You know, I don't mean you run out of gas, you're on the side of the road, and somebody drives by and says, hey, buddy, you need help. You know, I mean something that would be one of those things you memorialize, that you testify about. Not just I felt a certain thing, but something where there something where there was absolute, from your vantage point then, evidence of divine intervention.

Yeah, I guess the, so there are two quandaries with this. One is I have MS, and MS makes it very difficult for me to remember things from my past, unfortunately, so in particular if I, if it's sort of an on-the-spot thing, but maybe more to the point, because I didn't grow up like in a more charismatic setting, the idea of like the overt miraculous was something, you know, something that we didn't believe in, in the sense that, you know, things like speaking in tongues or, you know, these types of divine healings that were in that sort of overt miraculous sense. What I would say, though, is that God's providence was everywhere in my life. So what I mean by that is, you know, you say, yeah, I think you said like you couldn't find a parking spot or something, but that was, that was God in my life. So I remember when I was in the Air Force, for example, I really wanted to, I really wanted to do the right thing as much as humanly possible, and that included driving the speed limit.

And what I mean by that is if it's 35, going 35, not going 36. And I remember thinking to myself on any number of occasions, driving to work and thinking, oh my gosh, I'm going to be late, and thinking, Lord, I want to do the right thing here, so I'm going to obey you, I'm going to do your will, and I'm going to, and you are going to somehow provide for me to get there. And I always remember getting there on time, and I attributed that directly in every case to God's direct intervention. So while that wouldn't be something, that would be, you know, some sort of, well, I mean, I guess it was enough that I, it's a landmark that I remember. Right, because it was, it happened enough. And today you just attributed to, hey, you got there on time.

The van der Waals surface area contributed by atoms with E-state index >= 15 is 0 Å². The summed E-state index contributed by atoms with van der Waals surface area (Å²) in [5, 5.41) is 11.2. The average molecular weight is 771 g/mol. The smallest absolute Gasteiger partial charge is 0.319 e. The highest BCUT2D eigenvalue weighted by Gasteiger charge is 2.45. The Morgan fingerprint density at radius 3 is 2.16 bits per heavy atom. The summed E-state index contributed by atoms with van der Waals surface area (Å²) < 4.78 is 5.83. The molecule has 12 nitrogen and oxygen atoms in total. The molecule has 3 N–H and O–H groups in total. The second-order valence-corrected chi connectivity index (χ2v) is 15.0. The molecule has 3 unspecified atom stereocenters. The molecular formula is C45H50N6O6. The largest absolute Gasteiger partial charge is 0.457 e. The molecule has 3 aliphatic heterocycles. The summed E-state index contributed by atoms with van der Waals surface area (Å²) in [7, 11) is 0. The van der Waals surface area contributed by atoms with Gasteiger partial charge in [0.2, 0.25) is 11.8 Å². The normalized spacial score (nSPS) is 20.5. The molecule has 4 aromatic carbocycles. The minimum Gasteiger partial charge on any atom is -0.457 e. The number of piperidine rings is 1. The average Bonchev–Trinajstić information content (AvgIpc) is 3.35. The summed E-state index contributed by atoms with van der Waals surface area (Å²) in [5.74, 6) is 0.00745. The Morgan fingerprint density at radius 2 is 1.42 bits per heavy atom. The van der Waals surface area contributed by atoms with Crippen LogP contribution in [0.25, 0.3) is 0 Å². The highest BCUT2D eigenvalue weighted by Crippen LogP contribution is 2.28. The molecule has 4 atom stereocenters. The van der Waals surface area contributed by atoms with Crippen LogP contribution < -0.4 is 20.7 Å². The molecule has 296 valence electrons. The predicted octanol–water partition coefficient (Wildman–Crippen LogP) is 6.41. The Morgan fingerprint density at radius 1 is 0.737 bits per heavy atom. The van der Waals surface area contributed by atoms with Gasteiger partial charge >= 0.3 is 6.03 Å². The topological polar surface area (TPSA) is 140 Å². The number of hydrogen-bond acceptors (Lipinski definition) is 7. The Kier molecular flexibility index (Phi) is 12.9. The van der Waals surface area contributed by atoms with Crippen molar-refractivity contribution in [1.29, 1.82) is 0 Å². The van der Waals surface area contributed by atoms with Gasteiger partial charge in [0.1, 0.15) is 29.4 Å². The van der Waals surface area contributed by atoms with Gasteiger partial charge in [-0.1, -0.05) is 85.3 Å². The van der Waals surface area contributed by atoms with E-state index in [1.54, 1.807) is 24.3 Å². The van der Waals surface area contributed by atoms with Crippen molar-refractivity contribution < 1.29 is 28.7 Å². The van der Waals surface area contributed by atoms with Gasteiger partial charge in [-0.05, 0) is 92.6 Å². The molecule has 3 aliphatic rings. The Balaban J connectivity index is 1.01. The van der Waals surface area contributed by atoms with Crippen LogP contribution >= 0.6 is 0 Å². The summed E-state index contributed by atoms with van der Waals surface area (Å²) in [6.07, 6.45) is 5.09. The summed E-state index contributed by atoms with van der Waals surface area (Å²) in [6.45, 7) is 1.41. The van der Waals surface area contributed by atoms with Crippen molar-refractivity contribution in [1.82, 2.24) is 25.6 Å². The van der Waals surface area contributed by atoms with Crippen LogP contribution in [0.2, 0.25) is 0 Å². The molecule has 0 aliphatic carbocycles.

What's the big deal? Yeah, yeah. I mean, I think probably a lot of what I would say is I had a lot of confirmation bias. That's how I would explain that. Right, right. And just when I looked at your bio and I saw you went to Capital Bible Seminary, which is non-charismatic, and maybe in some publications from professors that would be anti-charismatic, it struck me.

So just, I'll give you a little example. I was meeting with two colleagues yesterday, and one of them was preaching this past Sunday at a local church and felt he was to preach on fasting as the breakthrough for liberty. It was a freedom series, and he felt he was supposed to preach on it, but he didn't want to because he didn't want to be accountable for fasting. And, you know, and if he's going to if he's going to tell others to do it, he knew God was calling him to do it. So he was meeting with someone else. He's on this person's board in another state a few days ago, and they get into a conversation, and my friend says he was preaching this Sunday. And the other guy says to him, gives him the title of the message he was going to preach, the exact title, the exact words of it.

So that was his confirmation to do it. Now, I could give you hundreds, hundreds, hundreds, hundreds, hundreds of stories like that, but then up the ante, like two, three, four, five, ten times more dramatic. That's the world I've lived in for 49 years, and in the midst of praying for people and seeing them die and hardship and different, you know, which we all live in a fallen world.